A Supreme Court judge went on holiday with a Queen's Counsel while considering a high-profile appeal case in which the top lawyer was representing one of the parties.
Stephen Mills, QC, was the lawyer for former Conservative Party leader Colin Craig in his long-running defamation case against Jordan Williams, who won a record $1.27 million payout following a 2016 jury trial.
There were appeals and counter-claims by both Craig and Williams which ended up in front of the Supreme Court, the final avenue for litigation appeals in New Zealand, in a hearing last September.
Then in April this year, the Supreme Court released its judgment which favoured Colin Craig and ordered a retrial, on the grounds the jury in original High Court trial had been misdirected.
The five Supreme Court judges were split 3-2 on the ruling, with Justice Terence Arnold siding with the majority against Williams.
However, following the Supreme Court hearing - but before the judgment was delivered - it emerged that Mills went on a sailing holiday with Justice Arnold over the summer break.
There is no suggestion the judge and the QC discussed the case.
But documents released to the Herald reveal Williams' legal team has now applied for the Supreme Court decision to be recalled.
Williams declined to comment as the matter was before the court.
However, Colin Craig said his lawyer was professional and sought the approval of Williams and his legal team before going on holiday with Justice Arnold.
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"In this particular case, Mr Mills took the very appropriate step of telling Mr Williams that [the holiday] had been planned and offering him the chance to say no," said Craig.
"He was offered that opportunity. If Mr Williams had concerns, he could have said no. But he didn't. I think that's quite professional [of Mr Mills]. I don't think Mr Mills can be criticised. He took Mr Williams at his word."
However, this conversation between Mills and Peter McKnight, Williams' lawyer, took place only after the Supreme Court hearing had concluded.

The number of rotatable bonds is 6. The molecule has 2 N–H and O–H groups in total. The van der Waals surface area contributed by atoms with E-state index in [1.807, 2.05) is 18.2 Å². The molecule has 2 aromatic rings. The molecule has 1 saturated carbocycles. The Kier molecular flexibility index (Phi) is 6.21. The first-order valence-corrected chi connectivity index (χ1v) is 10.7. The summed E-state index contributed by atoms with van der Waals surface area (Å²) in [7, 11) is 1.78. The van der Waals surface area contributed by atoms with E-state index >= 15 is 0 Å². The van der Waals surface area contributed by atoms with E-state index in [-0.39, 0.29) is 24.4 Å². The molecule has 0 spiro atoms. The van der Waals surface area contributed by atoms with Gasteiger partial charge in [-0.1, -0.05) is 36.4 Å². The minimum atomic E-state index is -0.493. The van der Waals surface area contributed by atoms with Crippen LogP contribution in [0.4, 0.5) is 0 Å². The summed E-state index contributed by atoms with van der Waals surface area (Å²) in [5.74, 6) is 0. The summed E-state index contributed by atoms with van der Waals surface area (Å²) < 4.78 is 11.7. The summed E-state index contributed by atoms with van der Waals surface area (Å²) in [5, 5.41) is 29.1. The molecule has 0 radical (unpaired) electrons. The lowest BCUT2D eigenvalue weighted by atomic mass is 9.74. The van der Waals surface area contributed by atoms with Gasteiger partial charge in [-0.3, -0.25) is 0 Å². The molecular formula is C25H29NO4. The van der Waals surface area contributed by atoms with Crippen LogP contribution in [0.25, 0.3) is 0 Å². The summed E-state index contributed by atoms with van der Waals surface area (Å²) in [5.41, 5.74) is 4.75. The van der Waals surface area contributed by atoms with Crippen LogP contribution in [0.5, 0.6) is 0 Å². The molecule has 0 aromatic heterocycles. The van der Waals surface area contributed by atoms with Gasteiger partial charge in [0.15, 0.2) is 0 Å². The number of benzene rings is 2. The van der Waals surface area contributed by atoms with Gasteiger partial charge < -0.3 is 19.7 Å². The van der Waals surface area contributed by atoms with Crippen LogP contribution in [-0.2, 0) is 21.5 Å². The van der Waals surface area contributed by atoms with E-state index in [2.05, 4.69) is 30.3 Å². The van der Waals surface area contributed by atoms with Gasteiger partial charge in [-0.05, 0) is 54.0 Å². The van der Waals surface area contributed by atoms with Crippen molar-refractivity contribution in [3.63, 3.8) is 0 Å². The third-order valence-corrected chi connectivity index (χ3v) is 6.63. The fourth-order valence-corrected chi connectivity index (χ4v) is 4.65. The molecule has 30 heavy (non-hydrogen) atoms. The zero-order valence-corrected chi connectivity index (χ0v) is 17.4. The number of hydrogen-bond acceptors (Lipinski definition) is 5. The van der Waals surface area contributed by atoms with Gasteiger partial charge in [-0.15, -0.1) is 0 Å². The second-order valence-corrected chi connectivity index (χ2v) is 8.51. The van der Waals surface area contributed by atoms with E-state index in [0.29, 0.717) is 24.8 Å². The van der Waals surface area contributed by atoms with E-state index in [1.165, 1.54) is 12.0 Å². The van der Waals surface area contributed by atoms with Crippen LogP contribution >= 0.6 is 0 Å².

Mills is away from his office and did not respond to email, phone and text messages.
As the matter was before the court, McKnight declined to comment as to why he did not tell Mills to cancel the planned holiday with Justice Arnold.
While friendships between judges and lawyers are common in New Zealand's small legal world, the guidelines for judicial conduct state "care should be taken to avoid direct social contact with practitioners who are engaged in current cases before the judge".
"A judge may accept invitations to speak at law firms or barristers' chambers but should be careful to avoid any perception of a lack of impartiality," the rules state.
The rules for a judge to recuse themselves from cases where a potential conflict of interest may exist are not clear cut.
But the guiding principle is that a judge is disqualified from sitting on a case where "there is a real possibility that in the eyes of a fair-minded and fully informed observer the judge might not be impartial in reaching a decision".
The guidelines, released in 2017 by recently retired Chief Justice Dame Sian Elias, states once an appeal to the Supreme Court has been sought, each judge has a duty to tell their judicial peers about any "known circumstances which may give rise to a concern among the litigants, or the public".
If, after discussing the matter with the other judges, the judge feels he or she cannot act impartially (or a fair-minded observer might reach that view), the judge is supposed to recuse themselves.